I’m not an old gamer. Raised in the 90′s in a lower middle class family, gaming consoles weren’t of the highest priority to my parents. I would sometimes head to my neighbors house and play on their Nintendo 64 or their Xbox (you know, after the 90′s of course), but I could never save my games or play them alone at night, mere inches away from a fuzzy television screen. I had gameboys, though. They were cheap and the games were, too. I remember the first game I ever owned being Pokémon Yellow with the limited edition Pokémon themed Gameboy Color. Other fantastic Gameboy Color games like The Legend of Zelda: Oracle of Seasons came into my possession over the years of Christmases and birthdays. It was because of this that I harbor a deep love for RPG and Adventure games, as well as handheld games. After finally getting an Xbox 360 as my first gaming console back in what I believe to be 2007, I continued to buy games that featured grand stories and elements of exploration and wonder; Mass Effect, Fallout 3, The Elder Scrolls IV and V. Not exactly a list of favorites for the retro-aligned gamer that chooses to put Ocarina of Time and Super Mario 64 as their favorites, but they always brought me back to my days of foraging through the Safari Zone to catch a Kanghaskhan and crawling through dungeons to slay the bastard at the end, drinking in his defeat as well as increasing my heart count.
That longing for my limited gaming nostalgia, rife with adventure and cartoony fun, is what led me to discover the fantastic cartoon Adventure Time, created by Pendleton Ward for Frederator Studios, featured on Cartoon Network. A friend of mine showed it to me. I had heard of the show before and even watched a few disturbing Youtube Poops involving it. It seemed too strange and a bit stupid for my tastes at the time, and I was currently disenfranchised with the likes of Cartoon Network and Nickelodeon for featuring third-rate live-action shows constantly.
But, oh man, when I sat down and watched that episode of Adventure Time (the episode was “The Enchiridion” for those of you who were wondering), my god damned jaw dropped. It was the greatest cartoon I had ever watched. The flood of euphoria from the show’s nostalgia-scented universe, one that makes me want to be a kid again as well as features a post-apocalyptic Earth (a clever metaphor for nostalgia if you think about it correctly), is what kept me hooked on the show.
So, when I heard that Wayforward Technologies and Pendleton Ward were teaming up to develop an Adventure Time game for the Nintendo DS and Nintendo 3DS, I felt ambivalence. For one, I was stoked that such a thing was being developed, but at the same time I didn’t own one of those magical devices called a DS or a 3DS.
I then did what any sane human being would do in that situation. I dropped the $200+ dollars necessary to purchase the 3DS (“midnight purple” because fuck yeah) and Adventure Time: Hey Ice King! Why’d you steal our garbage?!! all in one fell swoop. Thankfully I had $200 in store credit at best buy. After playing it, I can definitely say that it reminded me of the classic games that I dumped hundreds of hours into, day and night, playing over and over ad nauseam.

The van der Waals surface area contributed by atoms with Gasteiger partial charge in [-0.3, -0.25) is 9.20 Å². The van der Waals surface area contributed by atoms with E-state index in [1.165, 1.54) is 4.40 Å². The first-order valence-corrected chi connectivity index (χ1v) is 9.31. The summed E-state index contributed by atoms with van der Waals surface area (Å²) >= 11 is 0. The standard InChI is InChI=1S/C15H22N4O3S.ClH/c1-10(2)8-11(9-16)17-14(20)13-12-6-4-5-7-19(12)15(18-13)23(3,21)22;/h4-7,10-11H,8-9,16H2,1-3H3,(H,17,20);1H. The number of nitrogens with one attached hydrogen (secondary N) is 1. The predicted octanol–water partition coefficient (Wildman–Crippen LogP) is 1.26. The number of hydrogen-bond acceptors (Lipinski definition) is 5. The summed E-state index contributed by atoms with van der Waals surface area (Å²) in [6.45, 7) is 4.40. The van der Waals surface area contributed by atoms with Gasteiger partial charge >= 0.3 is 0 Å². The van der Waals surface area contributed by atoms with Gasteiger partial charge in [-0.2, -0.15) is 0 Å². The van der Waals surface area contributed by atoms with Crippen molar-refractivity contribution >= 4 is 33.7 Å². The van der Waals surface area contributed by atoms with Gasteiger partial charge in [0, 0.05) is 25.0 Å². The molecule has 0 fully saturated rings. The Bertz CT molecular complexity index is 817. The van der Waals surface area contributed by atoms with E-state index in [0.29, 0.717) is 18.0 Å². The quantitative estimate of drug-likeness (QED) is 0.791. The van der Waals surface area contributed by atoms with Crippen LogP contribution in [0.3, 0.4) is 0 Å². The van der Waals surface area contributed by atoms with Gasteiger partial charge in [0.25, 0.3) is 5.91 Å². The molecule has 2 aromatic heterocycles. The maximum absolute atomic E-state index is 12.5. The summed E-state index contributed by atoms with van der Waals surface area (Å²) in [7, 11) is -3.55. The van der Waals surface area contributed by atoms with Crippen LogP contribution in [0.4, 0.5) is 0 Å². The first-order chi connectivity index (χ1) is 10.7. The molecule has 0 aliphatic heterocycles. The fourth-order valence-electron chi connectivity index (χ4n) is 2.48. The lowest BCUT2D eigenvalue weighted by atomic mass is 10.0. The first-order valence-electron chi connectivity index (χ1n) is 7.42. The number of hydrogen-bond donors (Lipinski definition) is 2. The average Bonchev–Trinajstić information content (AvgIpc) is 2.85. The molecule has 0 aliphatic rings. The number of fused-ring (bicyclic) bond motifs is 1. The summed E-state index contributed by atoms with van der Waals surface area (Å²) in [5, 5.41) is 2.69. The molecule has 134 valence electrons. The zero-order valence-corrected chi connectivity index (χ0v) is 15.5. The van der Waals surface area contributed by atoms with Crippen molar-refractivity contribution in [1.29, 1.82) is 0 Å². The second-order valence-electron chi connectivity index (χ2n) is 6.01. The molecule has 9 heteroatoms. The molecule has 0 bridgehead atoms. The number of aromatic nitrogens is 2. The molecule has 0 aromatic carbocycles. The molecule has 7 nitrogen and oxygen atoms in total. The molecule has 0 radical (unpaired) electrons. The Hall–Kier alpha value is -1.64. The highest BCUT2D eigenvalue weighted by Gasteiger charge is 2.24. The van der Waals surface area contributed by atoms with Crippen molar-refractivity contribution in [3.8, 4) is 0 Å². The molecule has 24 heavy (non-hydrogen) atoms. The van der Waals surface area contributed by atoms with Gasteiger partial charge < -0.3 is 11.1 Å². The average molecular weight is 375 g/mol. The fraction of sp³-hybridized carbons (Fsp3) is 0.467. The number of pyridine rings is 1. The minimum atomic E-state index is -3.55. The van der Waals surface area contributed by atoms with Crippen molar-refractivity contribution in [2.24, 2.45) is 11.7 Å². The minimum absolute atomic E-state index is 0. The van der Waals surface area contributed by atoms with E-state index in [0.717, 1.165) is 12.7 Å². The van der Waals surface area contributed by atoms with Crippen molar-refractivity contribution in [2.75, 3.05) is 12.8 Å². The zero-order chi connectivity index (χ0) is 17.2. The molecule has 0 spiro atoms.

Adventure Time: Hey, Ice King! Why’d you steal our garbage?!!
Nintendo DS & Nintendo 3DS
Adventure Time: HIKWYSOG is not a particularly long game. During your first run you’ll most likely clock in at around six hours or so. I remember checking in on the progress meter at one time during my play and being shocked to discover that I had completed 61% of the game already. To call a short game a bad game, though, is to call games like Portal (a three-hour game itself) cheap and shoddy. It ends when it’s supposed to and I felt satisfied with what I got by the game’s conclusion, enough to go for seconds.
AT: HIKWYSOG‘s story is vibrant with the atmosphere and humor of Adventure Time.The Ice King has stolen Finn and Jake’s garbage in the middle of the night and the duo are now on a quest to get their trash back. It’s not revenge or anger driven by any stretch; the guys just want their stuff back from the loony ice-themed wizard. It turns out that the Ice King stole the garbage in order to try and build himself a princess to marry, which is both hilarious in its delivery and sad when you get to thinking about just how crazy and lonely one man has to be to do such a thing. They track him across Ooo, helping other character with their problems before they confront their wily arch-nemesis.
The dialogue is simply fantastic; it’s goofy and chocked full of made-up words, as is the show. Although it’s not fully voiced, with snippets of the show’s audible dialogue playing when a character shouts a known line or catchphrase, the writing really captures each character’s personality. Finn acts manic and excitable, Jake is relaxed and lazy, the Ice King is tragically insane, and Lumpy Space Princess, my personal favorite, is narcissistic and rude in a valley girl sort of way.
The gameplay resembles what slightly older gamers have come to know as Zelda II.There’s an overworld in which you walk (overhead camera. Think Pokémon) from destination to destination across the Land of Ooo. Along the way, you’ll come across monster encounters,black ghost-shaped sprites that wander around the overworld. Touching these monster encounters, as well as any village, staircase, or forest icons on the overworld, enters you into a flat, side-scrolling perspective. In this mode you’re able to fight monsters and talk to NPCs.